Why A Better Housing Finance Solution Shouldn’t Be The Enemy Of The Best Solution

Having two government-sponsored entities ( Fannie Mae Fannie Mae and Freddie Mac Freddie Mac ) responsible for the securitization of the majority of mortgages written in this country is anathema to an economy as pro-market as the US. And yes, we do want to ensure widespread access to low-cost, fixed-rate, 30-year mortgages. The 30-year, fixed-rate mortgage is the bedrock of the current housing finance system in the US. It has allowed tens of millions of low-income and middle-class buyers to achieve homeownership over the past several decades. But outside of the current system, which most everybody agrees needs to be changed, its very difficult to have this particular flavor housing cake and eat it too. There are currently two proposals for reforming the housing finance system.
For the original version including any supplementary images or video, visit http://www.forbes.com/sites/stanhumphries/2013/09/13/why-a-better-housing-finance-solution-shouldnt-be-the-enemy-of-the-best-solution/

Low inventory continues to plague the D.C. housing market

(RealEstate Business Intelligence)

After 24 months of double-digit year-over-year declines, the pace has slowed to a single-digit year-over-year decrease. The 8,301 active listings last month were down 9.7 percent from August 2012 and down 1.1 percent from July. While that is encouraging news, the number of active listings is still 34.5 percent below the five-year average for August (12,673).
For the original version including any supplementary images or video, visit http://www.washingtonpost.com/blogs/where-we-live/wp/2013/09/10/low-inventory-continues-to-plague-the-d-c-housing-market/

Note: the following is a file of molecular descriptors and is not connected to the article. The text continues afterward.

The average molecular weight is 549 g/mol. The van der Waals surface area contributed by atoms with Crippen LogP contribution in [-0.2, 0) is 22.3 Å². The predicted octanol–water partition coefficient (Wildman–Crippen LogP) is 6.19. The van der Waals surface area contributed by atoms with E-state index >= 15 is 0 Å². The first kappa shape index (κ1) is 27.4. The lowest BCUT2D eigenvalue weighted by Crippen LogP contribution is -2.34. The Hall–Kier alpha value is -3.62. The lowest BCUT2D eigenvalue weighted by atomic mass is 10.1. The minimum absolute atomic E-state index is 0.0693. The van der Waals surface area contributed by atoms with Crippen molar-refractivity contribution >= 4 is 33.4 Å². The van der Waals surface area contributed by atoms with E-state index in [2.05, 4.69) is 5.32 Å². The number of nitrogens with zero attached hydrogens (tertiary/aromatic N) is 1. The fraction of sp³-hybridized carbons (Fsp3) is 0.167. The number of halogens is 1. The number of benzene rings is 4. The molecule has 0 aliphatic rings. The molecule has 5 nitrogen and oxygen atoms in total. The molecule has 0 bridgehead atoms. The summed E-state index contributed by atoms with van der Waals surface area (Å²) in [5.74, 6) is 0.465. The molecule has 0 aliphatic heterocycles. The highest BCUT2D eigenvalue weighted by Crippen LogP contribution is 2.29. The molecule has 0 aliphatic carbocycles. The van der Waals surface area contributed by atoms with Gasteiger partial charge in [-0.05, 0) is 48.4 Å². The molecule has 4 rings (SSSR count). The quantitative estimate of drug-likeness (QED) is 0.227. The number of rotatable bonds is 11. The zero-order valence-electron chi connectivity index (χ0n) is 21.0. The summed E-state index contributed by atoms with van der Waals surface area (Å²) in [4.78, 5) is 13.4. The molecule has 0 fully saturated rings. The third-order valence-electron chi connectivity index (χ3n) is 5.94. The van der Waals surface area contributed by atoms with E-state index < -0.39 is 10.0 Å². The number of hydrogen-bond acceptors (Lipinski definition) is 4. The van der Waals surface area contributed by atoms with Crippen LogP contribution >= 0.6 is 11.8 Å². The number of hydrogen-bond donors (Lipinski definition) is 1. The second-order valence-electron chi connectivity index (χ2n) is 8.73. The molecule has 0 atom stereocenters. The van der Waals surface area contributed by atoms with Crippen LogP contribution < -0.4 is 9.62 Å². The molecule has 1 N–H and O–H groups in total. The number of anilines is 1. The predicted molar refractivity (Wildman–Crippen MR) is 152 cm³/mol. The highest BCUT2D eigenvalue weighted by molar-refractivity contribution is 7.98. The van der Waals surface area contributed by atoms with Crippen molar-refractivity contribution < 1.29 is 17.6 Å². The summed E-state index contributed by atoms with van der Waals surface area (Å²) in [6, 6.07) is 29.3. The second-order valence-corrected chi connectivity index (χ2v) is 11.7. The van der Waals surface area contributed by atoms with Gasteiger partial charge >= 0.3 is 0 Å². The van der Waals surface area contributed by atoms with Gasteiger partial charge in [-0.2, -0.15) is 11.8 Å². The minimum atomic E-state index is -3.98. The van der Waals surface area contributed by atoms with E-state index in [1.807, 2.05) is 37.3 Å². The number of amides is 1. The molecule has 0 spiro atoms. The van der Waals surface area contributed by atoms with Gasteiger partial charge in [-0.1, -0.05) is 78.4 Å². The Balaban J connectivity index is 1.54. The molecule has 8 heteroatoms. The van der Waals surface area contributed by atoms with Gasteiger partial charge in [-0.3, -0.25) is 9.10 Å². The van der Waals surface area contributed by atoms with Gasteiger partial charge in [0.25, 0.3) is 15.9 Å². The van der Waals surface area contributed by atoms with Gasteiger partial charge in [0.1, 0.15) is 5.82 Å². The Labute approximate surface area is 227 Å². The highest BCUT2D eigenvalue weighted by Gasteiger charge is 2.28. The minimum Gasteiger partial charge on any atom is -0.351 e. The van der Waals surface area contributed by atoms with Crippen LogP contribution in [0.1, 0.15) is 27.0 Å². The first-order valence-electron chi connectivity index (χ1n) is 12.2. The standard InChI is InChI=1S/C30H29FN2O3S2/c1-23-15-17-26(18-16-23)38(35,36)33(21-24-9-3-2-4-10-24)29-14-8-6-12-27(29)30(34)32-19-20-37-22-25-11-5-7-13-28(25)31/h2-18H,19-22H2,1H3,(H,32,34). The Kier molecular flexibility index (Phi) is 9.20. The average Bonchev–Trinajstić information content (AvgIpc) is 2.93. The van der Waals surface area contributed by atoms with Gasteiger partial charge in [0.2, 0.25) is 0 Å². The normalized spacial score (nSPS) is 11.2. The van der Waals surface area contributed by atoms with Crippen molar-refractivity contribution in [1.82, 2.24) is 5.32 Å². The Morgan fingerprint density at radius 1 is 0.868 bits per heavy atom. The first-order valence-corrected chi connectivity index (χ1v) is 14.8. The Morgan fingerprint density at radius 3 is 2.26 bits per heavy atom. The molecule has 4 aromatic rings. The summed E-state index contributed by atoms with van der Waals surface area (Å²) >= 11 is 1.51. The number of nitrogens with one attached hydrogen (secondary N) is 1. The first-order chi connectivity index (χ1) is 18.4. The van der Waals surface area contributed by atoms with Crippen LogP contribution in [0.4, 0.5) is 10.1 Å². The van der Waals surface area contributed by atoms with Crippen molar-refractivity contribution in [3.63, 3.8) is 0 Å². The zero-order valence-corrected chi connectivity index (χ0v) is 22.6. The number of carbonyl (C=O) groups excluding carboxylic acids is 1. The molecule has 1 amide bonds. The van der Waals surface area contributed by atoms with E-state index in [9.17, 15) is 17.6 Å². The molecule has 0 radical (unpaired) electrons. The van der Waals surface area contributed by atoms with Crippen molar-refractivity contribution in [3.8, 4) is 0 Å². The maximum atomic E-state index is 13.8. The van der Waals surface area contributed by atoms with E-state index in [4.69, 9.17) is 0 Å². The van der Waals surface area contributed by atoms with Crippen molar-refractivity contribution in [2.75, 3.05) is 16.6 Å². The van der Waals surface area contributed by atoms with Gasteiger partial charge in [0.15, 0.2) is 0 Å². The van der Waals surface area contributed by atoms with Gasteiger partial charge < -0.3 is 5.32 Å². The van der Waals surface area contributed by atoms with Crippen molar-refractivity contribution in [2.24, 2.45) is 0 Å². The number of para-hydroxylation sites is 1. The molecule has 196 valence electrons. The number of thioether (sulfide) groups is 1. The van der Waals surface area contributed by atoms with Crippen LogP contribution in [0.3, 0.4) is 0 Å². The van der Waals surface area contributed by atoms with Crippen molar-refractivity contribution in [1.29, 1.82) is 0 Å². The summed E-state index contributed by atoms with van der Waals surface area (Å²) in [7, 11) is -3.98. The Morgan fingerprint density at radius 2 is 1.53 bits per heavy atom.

Housing Markets About to Get Squeezed

As private investors fled the mortgage market, Fannie Mae and Freddie Mac took their place and have since been buying most of the mortgages that lenders have been providing to borrowers. Higher caps on federally backed mortgages allowed more buyers, who might have otherwise been unable to buy a home, to qualify for those loans. Now that the housing recovery is gaining steam, the government is trying to reduce its role in the mortgage market. A spokesperson for the FHFA says that the agency shares the administrations view that a gradual reduction in loan limits is an appropriate and effective approach to reducing taxpayers mortgage risk exposure, shrinking the footprint of Fannie Mae and Freddie Mac in the marketplace, and expanding the role of private capital in mortgage finance. But analysts caution that lowering their caps could have property management maryland a domino effect on home sales.
For the original version including any supplementary images or video, visit http://finance.yahoo.com/news/housing-markets-squeezed-120214467.html

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